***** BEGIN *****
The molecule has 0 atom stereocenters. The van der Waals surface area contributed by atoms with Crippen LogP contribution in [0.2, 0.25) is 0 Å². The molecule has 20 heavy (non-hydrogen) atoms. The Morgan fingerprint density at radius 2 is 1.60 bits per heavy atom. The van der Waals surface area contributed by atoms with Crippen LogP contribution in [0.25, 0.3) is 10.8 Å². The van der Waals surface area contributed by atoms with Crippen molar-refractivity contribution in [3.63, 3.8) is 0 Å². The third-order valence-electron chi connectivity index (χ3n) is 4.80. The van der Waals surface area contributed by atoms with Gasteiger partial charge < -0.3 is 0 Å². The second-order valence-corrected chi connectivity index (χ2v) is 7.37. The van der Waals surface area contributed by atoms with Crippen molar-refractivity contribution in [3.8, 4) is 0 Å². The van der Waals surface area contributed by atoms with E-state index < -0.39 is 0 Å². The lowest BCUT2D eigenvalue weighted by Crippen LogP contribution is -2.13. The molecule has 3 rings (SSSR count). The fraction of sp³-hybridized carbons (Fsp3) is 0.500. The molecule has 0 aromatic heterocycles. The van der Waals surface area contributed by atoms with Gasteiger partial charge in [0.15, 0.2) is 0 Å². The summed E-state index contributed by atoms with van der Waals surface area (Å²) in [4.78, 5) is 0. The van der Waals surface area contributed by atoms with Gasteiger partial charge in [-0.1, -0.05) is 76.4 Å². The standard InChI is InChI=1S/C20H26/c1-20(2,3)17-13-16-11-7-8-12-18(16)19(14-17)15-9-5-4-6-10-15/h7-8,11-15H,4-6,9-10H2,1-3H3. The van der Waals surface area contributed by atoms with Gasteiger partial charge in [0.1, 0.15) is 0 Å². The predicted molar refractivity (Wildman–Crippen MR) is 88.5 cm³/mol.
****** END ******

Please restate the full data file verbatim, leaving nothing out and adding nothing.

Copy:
The molecule has 0 atom stereocenters. The van der Waals surface area contributed by atoms with Crippen LogP contribution in [0.2, 0.25) is 0 Å². The molecule has 20 heavy (non-hydrogen) atoms. The Morgan fingerprint density at radius 2 is 1.60 bits per heavy atom. The van der Waals surface area contributed by atoms with Crippen LogP contribution in [0.25, 0.3) is 10.8 Å². The van der Waals surface area contributed by atoms with Crippen molar-refractivity contribution in [3.63, 3.8) is 0 Å². The third-order valence-electron chi connectivity index (χ3n) is 4.80. The van der Waals surface area contributed by atoms with Gasteiger partial charge < -0.3 is 0 Å². The second-order valence-corrected chi connectivity index (χ2v) is 7.37. The van der Waals surface area contributed by atoms with Crippen molar-refractivity contribution in [3.8, 4) is 0 Å². The van der Waals surface area contributed by atoms with E-state index < -0.39 is 0 Å². The lowest BCUT2D eigenvalue weighted by Crippen LogP contribution is -2.13. The molecule has 3 rings (SSSR count). The fraction of sp³-hybridized carbons (Fsp3) is 0.500. The molecule has 0 aromatic heterocycles. The van der Waals surface area contributed by atoms with Gasteiger partial charge in [0.15, 0.2) is 0 Å². The summed E-state index contributed by atoms with van der Waals surface area (Å²) in [4.78, 5) is 0. The van der Waals surface area contributed by atoms with Gasteiger partial charge in [-0.1, -0.05) is 76.4 Å². The standard InChI is InChI=1S/C20H26/c1-20(2,3)17-13-16-11-7-8-12-18(16)19(14-17)15-9-5-4-6-10-15/h7-8,11-15H,4-6,9-10H2,1-3H3. The van der Waals surface area contributed by atoms with Gasteiger partial charge in [0.1, 0.15) is 0 Å². The predicted molar refractivity (Wildman–Crippen MR) is 88.5 cm³/mol.